Under the Organic Act, the District Court of Guam has the same jurisdiction as any other U.S. federal court; therefore, it is a legitimate venue for any case that falls under its jurisdiction, according to the Ninth Circuit Court.
While Guam may not be a “state,” the appellate court noted that Congress has recognized the territory as a “district,” where the Sixth Amendment fully applies.
But Article III Section 2 — which determines, among other things, the proper state venue for a jury trial of a criminal case— is not extended to Guam.
The Ninth Circuit clarified the application of these two constitutional provisions in a recent decision, in which it upheld the conviction of a drug dealer who pleaded guilty before the U.S. District Court of Guam.
The appeals court’s opinion on the case against Frederick A. Obak has established a new jurisprudence, amid the continuing dissection of the colonial nature of Guam and the recurring questions about what provisions of the Constitution apply and do not apply to Guam.
The opinion stemmed from Obak’s appeal of his guilty plea for attempted possession of methamphetamine with intent to distribute. Obak, a Palauan citizen who has been a resident of Guam for 40 years, was sentenced to 16 years for his role in the shipment of a package containing methamphetamine sent from Washington State.
“The appeal arises from venue objection, disguised as a jurisdictional challenge,” the court states.
Obak claimed his constitutional right under Article III, Section 2, clause 3 and the Sixth Amendment to be tried in a state or district where the crime was committed was violated because Guam “is neither a state nor a district.”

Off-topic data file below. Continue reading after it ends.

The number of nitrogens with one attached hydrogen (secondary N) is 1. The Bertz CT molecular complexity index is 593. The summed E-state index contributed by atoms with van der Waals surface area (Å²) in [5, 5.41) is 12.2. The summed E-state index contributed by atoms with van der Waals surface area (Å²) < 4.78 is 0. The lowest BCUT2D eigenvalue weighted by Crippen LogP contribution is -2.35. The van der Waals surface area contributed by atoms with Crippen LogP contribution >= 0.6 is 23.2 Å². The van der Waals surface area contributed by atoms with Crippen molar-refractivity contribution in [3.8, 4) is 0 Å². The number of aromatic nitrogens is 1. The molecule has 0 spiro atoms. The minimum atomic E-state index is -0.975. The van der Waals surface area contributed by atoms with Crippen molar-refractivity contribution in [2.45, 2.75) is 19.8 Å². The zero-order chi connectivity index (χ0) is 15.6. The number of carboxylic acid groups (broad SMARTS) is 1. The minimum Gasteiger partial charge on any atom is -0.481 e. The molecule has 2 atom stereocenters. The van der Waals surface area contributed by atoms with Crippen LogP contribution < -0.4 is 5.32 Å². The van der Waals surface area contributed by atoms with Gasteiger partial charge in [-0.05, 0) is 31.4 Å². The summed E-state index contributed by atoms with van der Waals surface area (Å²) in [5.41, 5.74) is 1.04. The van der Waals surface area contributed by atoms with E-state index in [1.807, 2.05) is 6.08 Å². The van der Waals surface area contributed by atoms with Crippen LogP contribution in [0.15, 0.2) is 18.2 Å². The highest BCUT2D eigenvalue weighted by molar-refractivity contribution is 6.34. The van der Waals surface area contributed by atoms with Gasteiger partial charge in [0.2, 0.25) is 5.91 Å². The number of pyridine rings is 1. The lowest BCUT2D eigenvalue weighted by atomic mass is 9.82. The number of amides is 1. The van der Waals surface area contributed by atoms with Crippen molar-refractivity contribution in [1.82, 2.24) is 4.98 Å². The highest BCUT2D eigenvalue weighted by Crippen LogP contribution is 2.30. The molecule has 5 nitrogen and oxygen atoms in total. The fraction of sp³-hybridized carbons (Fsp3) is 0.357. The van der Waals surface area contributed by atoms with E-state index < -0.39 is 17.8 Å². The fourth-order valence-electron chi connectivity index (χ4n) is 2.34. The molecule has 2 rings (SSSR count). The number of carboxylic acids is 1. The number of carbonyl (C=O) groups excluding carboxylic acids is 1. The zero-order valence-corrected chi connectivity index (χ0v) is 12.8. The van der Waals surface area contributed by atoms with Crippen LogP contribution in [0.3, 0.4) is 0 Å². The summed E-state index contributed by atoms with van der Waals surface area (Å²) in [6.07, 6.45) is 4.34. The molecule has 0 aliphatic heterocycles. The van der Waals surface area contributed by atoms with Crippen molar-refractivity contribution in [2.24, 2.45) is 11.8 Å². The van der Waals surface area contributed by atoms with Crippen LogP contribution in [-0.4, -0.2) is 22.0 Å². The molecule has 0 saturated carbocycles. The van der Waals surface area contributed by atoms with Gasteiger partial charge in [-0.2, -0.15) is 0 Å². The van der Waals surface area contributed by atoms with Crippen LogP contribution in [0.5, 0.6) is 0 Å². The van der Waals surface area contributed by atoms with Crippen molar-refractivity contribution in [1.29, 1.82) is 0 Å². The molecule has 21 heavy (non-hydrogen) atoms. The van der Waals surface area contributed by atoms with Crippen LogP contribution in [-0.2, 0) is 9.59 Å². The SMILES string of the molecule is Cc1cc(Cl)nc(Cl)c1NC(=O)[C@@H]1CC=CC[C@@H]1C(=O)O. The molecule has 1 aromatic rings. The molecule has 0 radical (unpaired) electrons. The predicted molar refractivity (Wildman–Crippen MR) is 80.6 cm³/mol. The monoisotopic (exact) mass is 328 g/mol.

Article III Section 2 provides that a jury trial of all crimes, except in cases of impeachment, “shall be held in the state where the said crimes shall have been committed; but when not committed within any state, the trial shall be at such place or places as the Congress may by law have directed.”
The court struck down Obak’s Article III argument, holding that “unlike certain other provisions of the United States Constitution, Congress never extended Article III, Section 2, clause 3 to Guam.”
In contrast, the court says, “Congress did extend the Sixth Amendment in its entirety to Guam.” The appeals panel thus held that Obak’s Sixth Amendment “right to a jury trial in the state and district wherein the crime shall have been committed was not violated” when his case was heard and decided on Guam.
“To hold otherwise,” the court concluded, “would require ignoring the constitutional and statutory framework established for Guam, overturn established precedent, and effectively strip federal district courts located in unincorporated territories of the ability to hear certain cases.”